The Amish by Steven M Nolt
Timely and intriguing analysis of a distinctive faith community
By Steven M Nolt
John Hopkins University Press
ISBN 978-1-4214-1956- 5
Reviewed by Martin Poole
For the average UK citizen the Amish are only encountered in American films, where often these seemingly drab, God-fearing reclusive folk are ultimately rescued by their more worldly-wise neighbours. For the US citizen, for whom Steven Holt’s informative book is largely written, they are an instantly recognizable group who seem to cling to the past, not least in their rejection of the cherished automobile in favour of the traditional horse drawn buggy.
Their beliefs are essentially mainstream Christian and would find much support in most Baptist churches. Even some of their pronouncements find an echo in evangelical circles e.g. “Our lives are the only Bible that many (tourists) may ever read.”
However, Holt’s book examines the distinctives that mark out this group – the central focus of the church with no separate buildings or paid pastors; home schooling terminating education at the eighth grade (12/13yrs old); No TVs; ambivalent relationship with technology with the desire to control rather than be controlled by it (e.g. no dishwashers as they take away an important shared family chore); German as their first language; limited involvement with health care professionals; decision not to purchase insurance; and strong family life (an average Amish family has seven children) with divorce rejected. The positive trade-off is a strong, hard working, very supportive community renowned for its honesty and determined to focus all of life around shared Christian beliefs earthed in scripture.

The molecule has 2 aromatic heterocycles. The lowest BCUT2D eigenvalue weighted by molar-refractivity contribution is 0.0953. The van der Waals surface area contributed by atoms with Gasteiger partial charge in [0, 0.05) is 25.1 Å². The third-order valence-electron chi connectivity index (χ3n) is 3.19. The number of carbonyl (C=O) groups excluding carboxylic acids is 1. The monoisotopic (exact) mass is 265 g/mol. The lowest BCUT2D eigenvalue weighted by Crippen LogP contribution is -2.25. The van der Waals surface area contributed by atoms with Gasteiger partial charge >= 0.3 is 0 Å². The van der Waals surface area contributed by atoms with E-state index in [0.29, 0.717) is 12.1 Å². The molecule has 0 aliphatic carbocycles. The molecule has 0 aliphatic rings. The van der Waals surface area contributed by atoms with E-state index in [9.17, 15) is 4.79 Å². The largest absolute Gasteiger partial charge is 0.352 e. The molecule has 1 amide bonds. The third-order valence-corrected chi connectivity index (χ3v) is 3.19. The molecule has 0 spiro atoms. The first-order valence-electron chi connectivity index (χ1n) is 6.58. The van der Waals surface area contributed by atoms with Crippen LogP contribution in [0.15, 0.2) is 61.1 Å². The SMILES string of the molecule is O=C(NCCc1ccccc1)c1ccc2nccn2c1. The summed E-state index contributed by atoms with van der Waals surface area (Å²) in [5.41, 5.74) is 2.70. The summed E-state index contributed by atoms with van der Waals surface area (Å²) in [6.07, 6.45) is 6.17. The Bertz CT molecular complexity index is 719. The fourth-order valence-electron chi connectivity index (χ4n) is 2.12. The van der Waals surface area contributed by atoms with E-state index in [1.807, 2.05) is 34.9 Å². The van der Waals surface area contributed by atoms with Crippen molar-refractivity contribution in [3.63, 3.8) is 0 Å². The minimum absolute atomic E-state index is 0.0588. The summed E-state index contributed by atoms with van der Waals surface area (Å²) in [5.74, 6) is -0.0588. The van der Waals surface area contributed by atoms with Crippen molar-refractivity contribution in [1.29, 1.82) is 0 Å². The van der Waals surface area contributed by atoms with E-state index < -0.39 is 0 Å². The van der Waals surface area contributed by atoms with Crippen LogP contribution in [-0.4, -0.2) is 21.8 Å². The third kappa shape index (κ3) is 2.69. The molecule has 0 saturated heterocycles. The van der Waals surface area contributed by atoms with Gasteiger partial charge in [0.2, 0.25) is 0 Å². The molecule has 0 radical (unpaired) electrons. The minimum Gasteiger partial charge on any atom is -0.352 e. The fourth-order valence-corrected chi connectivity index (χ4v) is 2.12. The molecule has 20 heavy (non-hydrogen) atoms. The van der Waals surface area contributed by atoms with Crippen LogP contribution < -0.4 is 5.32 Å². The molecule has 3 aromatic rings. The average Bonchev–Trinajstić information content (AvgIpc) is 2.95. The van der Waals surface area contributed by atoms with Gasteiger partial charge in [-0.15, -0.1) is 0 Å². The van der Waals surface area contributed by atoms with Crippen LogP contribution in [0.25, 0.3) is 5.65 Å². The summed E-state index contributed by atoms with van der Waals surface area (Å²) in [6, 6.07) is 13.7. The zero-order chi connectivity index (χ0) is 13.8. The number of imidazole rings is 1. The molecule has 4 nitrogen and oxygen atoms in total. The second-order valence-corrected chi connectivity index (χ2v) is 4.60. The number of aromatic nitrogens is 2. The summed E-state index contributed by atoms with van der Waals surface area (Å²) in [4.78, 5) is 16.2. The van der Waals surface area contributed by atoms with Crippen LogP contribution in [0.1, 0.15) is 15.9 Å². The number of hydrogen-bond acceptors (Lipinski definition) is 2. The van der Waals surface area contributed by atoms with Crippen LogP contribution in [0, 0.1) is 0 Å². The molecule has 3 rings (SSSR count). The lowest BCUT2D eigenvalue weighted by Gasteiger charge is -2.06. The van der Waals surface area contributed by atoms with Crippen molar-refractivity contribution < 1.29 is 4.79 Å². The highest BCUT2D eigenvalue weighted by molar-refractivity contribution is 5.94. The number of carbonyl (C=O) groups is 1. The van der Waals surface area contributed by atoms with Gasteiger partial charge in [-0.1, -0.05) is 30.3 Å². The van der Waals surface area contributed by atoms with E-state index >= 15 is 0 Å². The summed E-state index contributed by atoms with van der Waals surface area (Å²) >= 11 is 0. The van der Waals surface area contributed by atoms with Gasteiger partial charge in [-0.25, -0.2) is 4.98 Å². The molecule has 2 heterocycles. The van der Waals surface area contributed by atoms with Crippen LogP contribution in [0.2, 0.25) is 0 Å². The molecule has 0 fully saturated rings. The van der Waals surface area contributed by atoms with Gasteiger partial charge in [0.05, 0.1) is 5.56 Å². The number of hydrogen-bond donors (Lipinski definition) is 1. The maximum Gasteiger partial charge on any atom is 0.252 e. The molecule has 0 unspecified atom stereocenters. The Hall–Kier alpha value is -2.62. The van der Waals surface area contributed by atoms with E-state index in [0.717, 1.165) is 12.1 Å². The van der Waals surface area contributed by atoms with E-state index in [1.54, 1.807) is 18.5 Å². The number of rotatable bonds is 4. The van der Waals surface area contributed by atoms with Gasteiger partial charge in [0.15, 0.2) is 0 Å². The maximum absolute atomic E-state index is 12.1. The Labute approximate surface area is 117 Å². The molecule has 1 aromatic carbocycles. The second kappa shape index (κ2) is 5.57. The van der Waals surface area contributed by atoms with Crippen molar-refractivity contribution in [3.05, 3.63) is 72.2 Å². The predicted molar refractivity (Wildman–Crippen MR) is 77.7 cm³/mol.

Intriguingly Holt records how the Amish are experiencing rapid growth from 50k in 1970 to 300k in 2015. He describes how 85 per cent of children growing up in the restrictive Amish environment ask to be baptised and join the community in their late teens or early twenties. Folk do sometimes leave and are excommunicated from the community, but Holt maintains this is very rare and is not necessarily accompanied by ill feeling. The greater source of leaving would be those who are brought up in the community and decide not to be baptised, therefore not leaving, so much as not joining.
Holt points out that the Amish challenge the most widely accepted values of US culture and indeed modern Western thought. They will not buy into newer or faster or even more efficient as always being better, and supremely refuse to accept that the individual is above the community and individual human fulfilment is the ultimate measure of success.
In an age of chameleon Christianity which too easily takes on the colour of Western culture, Holt’s analysis of the Amish provides a timely tract on being a distinctive faith community.
The Revd Martin Poole (retired Baptist Minister having served churches in Penarth, Godalming and Eastleigh)